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Tagbar, elm and rmarkdown


Get ctags for Rmarkdown and Elm by installing Tagbar and downloading and

Exhuberant ctags is a formidable way to navigate through your projects. It supports 41 different programming languages, allowing you to jump to definitions of variables, functions, classes, etc. It is also designed from the ground up to be used with vim, although it can be used with other editors I’m sure. Unfortunately, few of my languages of predisposition appear in the list of supported languages, so I’d never really used ctags.

Although it is not a programming language, I started using tags for vimwiki navigation, the only alternative being the :TOC function from vim-pandoc, which doesn’t work for the vimwiki syntax (even if you can use markdown syntax in vimwiki, at the loss of folding though…). What brought me to navigation in vimwiki using ctags is Tagbar, for which the vimwiki devs have created a custom tag-generating script !

Tagbar, as the name implies, displays a bar on the right with the tags, allowing you to see all definitions at a glance and navigate between them quickly. It supports scopes to create hierarchies and display detailed information for tags.

Tagbar also provides a tag generator for R in its wiki. However, this method of generation using regexes in ~/.ctags is very limited and can’t generate scopes.

Inspired by the custom script for vimwiki files, I decided to code my own custom tag-generating scripts for my primary language, R.


Because my workflow now includes mainly Rmarkdown files, not only for the creation of reports/webpages, but also for the benefits of literal programming and organizing the code in units of computation within chunks, I decided to create a generator not only for R files, but for Rmarkdown files. The generator is available as a gist.

The generator creates tags for:

  • Rmarkdown headers as a hierarchy, with optional CSS classes as the signature
  • code chunks inside their respective header, with options as the signature
  • functions defined in the document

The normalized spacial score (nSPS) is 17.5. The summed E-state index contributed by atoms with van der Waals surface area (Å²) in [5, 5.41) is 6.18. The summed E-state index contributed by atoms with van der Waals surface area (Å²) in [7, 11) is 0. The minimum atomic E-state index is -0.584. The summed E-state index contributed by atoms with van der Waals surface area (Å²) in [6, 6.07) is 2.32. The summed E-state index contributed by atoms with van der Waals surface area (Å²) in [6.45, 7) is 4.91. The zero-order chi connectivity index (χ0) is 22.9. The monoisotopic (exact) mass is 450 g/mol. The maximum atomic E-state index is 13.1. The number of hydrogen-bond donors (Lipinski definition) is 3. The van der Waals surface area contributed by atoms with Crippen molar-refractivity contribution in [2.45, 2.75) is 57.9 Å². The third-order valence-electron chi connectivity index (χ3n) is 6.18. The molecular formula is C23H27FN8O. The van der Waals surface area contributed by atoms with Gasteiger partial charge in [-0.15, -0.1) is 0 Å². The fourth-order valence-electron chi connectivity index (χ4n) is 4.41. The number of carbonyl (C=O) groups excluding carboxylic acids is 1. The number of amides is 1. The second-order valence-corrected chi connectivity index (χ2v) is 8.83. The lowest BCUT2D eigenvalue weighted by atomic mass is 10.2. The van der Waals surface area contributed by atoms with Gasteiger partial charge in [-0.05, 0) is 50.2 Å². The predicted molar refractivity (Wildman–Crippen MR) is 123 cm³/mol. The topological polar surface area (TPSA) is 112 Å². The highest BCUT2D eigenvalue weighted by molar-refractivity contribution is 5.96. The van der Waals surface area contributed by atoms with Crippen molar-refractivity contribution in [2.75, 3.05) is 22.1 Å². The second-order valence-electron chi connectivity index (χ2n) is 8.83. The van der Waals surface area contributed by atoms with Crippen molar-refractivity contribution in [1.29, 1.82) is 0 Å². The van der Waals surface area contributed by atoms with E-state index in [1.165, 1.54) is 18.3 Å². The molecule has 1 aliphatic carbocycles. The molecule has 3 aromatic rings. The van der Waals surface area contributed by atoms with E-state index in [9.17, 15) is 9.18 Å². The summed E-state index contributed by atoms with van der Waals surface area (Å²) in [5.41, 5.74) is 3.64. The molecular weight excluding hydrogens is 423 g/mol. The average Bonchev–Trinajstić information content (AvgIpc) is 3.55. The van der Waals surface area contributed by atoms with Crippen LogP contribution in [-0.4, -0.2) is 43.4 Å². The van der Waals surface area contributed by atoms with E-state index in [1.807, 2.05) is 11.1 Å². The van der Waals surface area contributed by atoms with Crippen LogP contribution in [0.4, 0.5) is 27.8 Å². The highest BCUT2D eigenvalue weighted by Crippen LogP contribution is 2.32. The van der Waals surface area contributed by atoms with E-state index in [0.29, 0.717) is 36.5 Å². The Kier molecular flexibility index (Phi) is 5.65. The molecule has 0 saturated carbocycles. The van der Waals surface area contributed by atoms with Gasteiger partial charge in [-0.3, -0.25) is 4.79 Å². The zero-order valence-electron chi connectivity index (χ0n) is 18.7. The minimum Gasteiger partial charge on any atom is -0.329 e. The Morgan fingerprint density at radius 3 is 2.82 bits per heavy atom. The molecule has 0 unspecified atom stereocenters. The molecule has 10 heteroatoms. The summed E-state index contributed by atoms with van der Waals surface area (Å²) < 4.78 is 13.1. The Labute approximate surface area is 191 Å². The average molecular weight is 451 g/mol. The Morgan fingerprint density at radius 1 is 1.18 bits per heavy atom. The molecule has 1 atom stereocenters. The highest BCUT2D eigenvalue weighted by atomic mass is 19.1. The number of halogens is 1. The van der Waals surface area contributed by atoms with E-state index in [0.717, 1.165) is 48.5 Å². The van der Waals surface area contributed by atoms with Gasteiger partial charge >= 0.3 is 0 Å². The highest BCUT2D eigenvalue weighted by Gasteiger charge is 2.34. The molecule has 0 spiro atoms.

• variables declared in the document

You can enable it by adding this to your .vimrc

let g:tagbar_type_rmd = {
          \   'ctagstype':'rmd'
          \ , 'kinds':['h:header', 'c:chunk', 'f:function', 'v:variable']
          \ , 'sro':'&&&'
          \ , 'kind2scope':{'h':'header', 'c':'chunk'}
          \ , 'sort':0
          \ , 'ctagsbin':'/path/to/'
          \ , 'ctagsargs': ''
          \ }

I added variable declarations for the sake of it, but I personally don’t like to see them so I just removed the 'v:variable' key from 'kinds'.

Here is what it looks like:

It’s now easy to navigate around the outline of the document, down to individual chunks.

Not content with doing this for Rmd files, I decided to do the same for Elm files.


Following the Elm Style Guide, or even better using elm-format in conjunction with elm-vim guarantees a consistent style, which makes Elm a pretty easy target for generating tags.

As of Elm version 0.19, and consistent with the life of a file philosophy of growing source files and keeping code concentrated in fewer of them, elm-format adds top-level comments for sections of code: Imports, Data and Functions. This prompted me to use top-level comments as section headers, and create tags for:

  • imports, with their eventual alias, and detail of exposed functions and types
  • types
  • functions, with their signature

This is also available as a gist, and looks like this:

To enable it, add this to your .vimrc:

let g:tagbar_type_elm = {
          \   'ctagstype':'elm'
          \ , 'kinds':['h:header', 'i:import', 't:type', 'f:function', 'e:exposing']
          \ , 'sro':'&&&'
          \ , 'kind2scope':{ 'h':'header', 'i':'import'}
          \ , 'sort':0
          \ , 'ctagsbin':'/path/to/'
          \ , 'ctagsargs': ''
          \ }